When I was a kid, our “Charlie Brown” special dropped so many needles, it was nearly bald by Christmas morning. I’m sure that my dad bought the cheapest tree on the lot, but even an inexpensive tree can look good all season if you choose carefully and take proper care of the tree after you bring it home.
Start by choosing a fresh tree. Look for the one that is the darkest green tree of its type. Then perform the “Ciscoe thump test” (when no one is looking) by beating the base on the ground. If only a few old yellow needles fall off, the tree is probably fresh, but if lots of green needles fall off, pick a different tree.
When you arrive home with the tree, saw an inch off the base of the trunk to allow for better intake of water. Immediately submerse the base in warm water and keep the base submerged at all times. If you aren’t ready to put the tree in the house, store it in a cool shady location. Once in the house, make sure the reservoir remains full of water at all times. Try to locate the tree out of direct sunlight, and if at all possible, keep the temperature in the home no higher than 70 degrees. Your tree should look great until well past Christmas. Unfortunately, I have yet to figure out a way to keep the cat from knocking off the ornaments!
- Expect traffic delays when Obama arrives in Seattle Friday afternoon
- Huskies upset USC 17-12 and beat Steve Sarkisian, their former coach
- US airman who thwarted French train attack stabbed in brawl
- Even in death, 'Up' house owner Edith Macefield remains a mystery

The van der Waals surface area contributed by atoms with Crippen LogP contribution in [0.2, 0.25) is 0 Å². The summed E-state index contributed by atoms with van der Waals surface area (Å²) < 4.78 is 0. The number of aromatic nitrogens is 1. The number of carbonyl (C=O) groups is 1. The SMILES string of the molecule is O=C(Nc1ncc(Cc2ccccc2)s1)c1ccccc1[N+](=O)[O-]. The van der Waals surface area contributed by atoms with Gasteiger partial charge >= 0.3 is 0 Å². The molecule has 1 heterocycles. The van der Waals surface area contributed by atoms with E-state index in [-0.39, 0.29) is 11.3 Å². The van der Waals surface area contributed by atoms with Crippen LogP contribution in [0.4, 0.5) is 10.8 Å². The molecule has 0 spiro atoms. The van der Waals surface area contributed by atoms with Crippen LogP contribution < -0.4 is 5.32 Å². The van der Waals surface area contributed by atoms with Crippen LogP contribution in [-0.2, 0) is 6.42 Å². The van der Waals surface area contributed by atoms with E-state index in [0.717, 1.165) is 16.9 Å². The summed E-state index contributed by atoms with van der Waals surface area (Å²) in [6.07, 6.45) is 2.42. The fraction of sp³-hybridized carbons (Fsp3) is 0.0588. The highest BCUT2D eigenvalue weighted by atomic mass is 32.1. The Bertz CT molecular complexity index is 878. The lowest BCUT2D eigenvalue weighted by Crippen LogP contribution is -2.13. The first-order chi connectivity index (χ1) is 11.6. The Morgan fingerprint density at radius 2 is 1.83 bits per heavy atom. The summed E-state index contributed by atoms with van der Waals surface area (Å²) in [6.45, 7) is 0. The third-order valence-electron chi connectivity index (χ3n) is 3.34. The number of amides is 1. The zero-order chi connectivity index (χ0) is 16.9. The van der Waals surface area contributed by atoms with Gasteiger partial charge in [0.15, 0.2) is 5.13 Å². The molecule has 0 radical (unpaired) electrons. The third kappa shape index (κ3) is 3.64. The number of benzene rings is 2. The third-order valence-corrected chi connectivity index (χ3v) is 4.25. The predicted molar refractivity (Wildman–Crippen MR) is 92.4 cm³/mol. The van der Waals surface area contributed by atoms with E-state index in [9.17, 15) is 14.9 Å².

- Lloyd McClendon’s status is at the top of the new Mariners GM’s list
Most Read Stories
Air plants (Tillandsia) make wonderful holiday gift plants. Since they don’t need soil, you can add a personal touch to your gift by nestling these attractive little plants into lava rock, driftwood, seashells or inside an ornamental globe. Pest-free, and requiring only a location in bright light out of direct sunshine, air plants should live a long time in the home, yet many barely survive the holiday. The problem is insufficient watering. Besides misting, these plants like an occasional soaking. Mist only once per week in the morning, and fertilize at the same time by adding in a pinch of orchid food in the mister. Once every two weeks, submerge your tillandsia in a bowl filled with tap water (never use distilled water) for about 2 hours. When you remove the plant from the water, gently shake off the excess water and allow it to air dry completely before returning it to its decorative holder. Remembering to give your plant its baths and showers on schedule can be difficult, but your air plant will not only remain healthy and attractive, it might even reward your efforts by producing a spectacular flower.
Ciscoe Morris: email@example.com “Gardening With Ciscoe” airs at 10 a.m. Saturdays on KING-TV.